"Lastly, I will present how a systems biology approach coupled with long term monitoring of bee health will be a central powerful tool, moving forward, for unraveling the mystery that surrounds identifying the specific mechanistic causes of global bee health declines."
"Honey bees pollinate $15 billion worth of crops in the United States each year, including more than 130 types of fruits, nuts, and vegetables," according to USDA-National Agricultural Statistics Service (NASS). "Honey bees also produce honey, worth about $3.2 million in 2017."
New Scientist featured Mayack in its April 28, 2021 edition in an article headlined: "Honeybees Stress Each Other Out by Warning about Minor Parasites."
"A one-celled fungus called Nosema ceranae can infect the guts of individual bees, causing a disease called nosemosis," wrote science journalist Christa Lesté-Lasserre. "Similar to tapeworm infections in humans, nosemosis apparently makes bees hungrier and reduces their resistance to pesticides and probably viruses, but it isn't particularly fatal. Yet, nosemosis is one of the top reasons honeybee populations are declining."
Mayack, then of Swarthmore College, Pennsylvania, "suspected this might have something to do with how the fungus affects the bees' social structures," she wrote.
Mayack, who joined the USDA-ARS in August of 2022, holds a bachelor's degree in biology (2007) from the State University of New York, Geneseo, and a doctorate in zoology (2012) from Colorado State University. He wrote his dissertation on “Behavioral Alteration in the Honeybee Due to Parasite-induced Energetic Stress.” Mayack served as a 2012-2014 Alexander von Humboldt Postdoctoral Fellow at the Zoology Institute, Martin-Luther-University Halle-Wittenberg, Germany.
His research interests include systems biology, improving honey bee health, animal physiology, animal behavior, parasite-host interactions, neurobiology, effects of aging, evolution of social behavior, regulation of appetite and energetic homeostasis, and metabolomics/exposomics.
Seminar coordinator Emily Meineke, urban landscape entomologist and assistant professor, has lined up these seminars for the spring quarter. For technical issues (Zoom), contact Meineke at email@example.com.
Research molecular biologist Dana Nayduch of the Agricultural Research Service, U. S. Department of Agriculture (USDA-ARS), will speak on "Can Surveying Microbial Communities of House Flies Help Us Understand Emerging Threats to Animal and Human Health?" at 4:10 p.m., Wednesday, March 1 in 122 Briggs Hall, Kleiber Hall Drive, UC Davis campus.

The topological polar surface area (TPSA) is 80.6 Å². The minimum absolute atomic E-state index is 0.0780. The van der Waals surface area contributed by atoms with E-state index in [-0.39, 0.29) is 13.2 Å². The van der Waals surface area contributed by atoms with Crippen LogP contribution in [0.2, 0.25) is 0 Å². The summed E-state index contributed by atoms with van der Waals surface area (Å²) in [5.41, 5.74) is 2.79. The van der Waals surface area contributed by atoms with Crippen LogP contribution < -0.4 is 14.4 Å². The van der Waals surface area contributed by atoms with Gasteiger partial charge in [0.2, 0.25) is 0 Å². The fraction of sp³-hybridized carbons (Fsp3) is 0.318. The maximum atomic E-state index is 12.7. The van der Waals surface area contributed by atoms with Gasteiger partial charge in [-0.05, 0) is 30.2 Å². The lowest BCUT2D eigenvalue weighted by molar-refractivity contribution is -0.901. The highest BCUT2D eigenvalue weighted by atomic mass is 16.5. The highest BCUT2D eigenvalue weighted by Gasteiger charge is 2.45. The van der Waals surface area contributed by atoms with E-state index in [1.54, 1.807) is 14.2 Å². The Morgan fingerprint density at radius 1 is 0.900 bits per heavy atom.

Her lecture also will be virtual. The Zoom link:
Nayduch, based in Manhattan, Kansas, will be introduced by her colleague, medical entomologist-geneticist Geoffrey Attardo, assistant professor, UC Davis Department of Entomology and Nematology.
"Dana is doing very cool work with house flies and looking at how bacteria in the fly are trading antibiotic resistance genes among themselves," said Attardo. "It's an interesting and scary system as antibiotic resistance is so high due to antibiotic usage in livestock rearing."
"House flies (Musca domestica L.) are ubiquitous, cosmopolitan pests inhabiting urban, rural and agricultural environments throughout the world. In these habitats acquire microbes from septic substrates that are used for feeding and reproduction, Nayduch says in her abstract. "Flies subsequently harbor and disseminate these microorganisms which may pose a risk to human and animal health. Our research characterizes and analyzes microbial communities of house flies using culture-based and molecular approaches in order to better understand their roles in the transmission of important bacterial disease agents and/or antimicrobial resistance. Because the microbial communities within house flies represent a snapshot of the microbes found in their local habitat, we also gain valuable insight into existing and emerging microbial threats to humanand animal health through our surveys which can help in predicting and preventing disease."
A pre-seminar coffee will take place from 3:30 to 4:10 in 158 Briggs.
Dana received her bachelor's degree in animal science from Rutgers University and her doctorate in zoology from Clemson University, where she studied house flies as vectors for pathogens. She served as a postdoctoral fellow at Yale University School of Public Health, working on molecular-genetic studies of tsetse flies. She then joined Georgia Southern University (GSU) as an assistant professor of biology in 2004, advancing to associate professor in 2009. At GSU she received NIH-R15 funding to study house fly-microbe molecular interactions.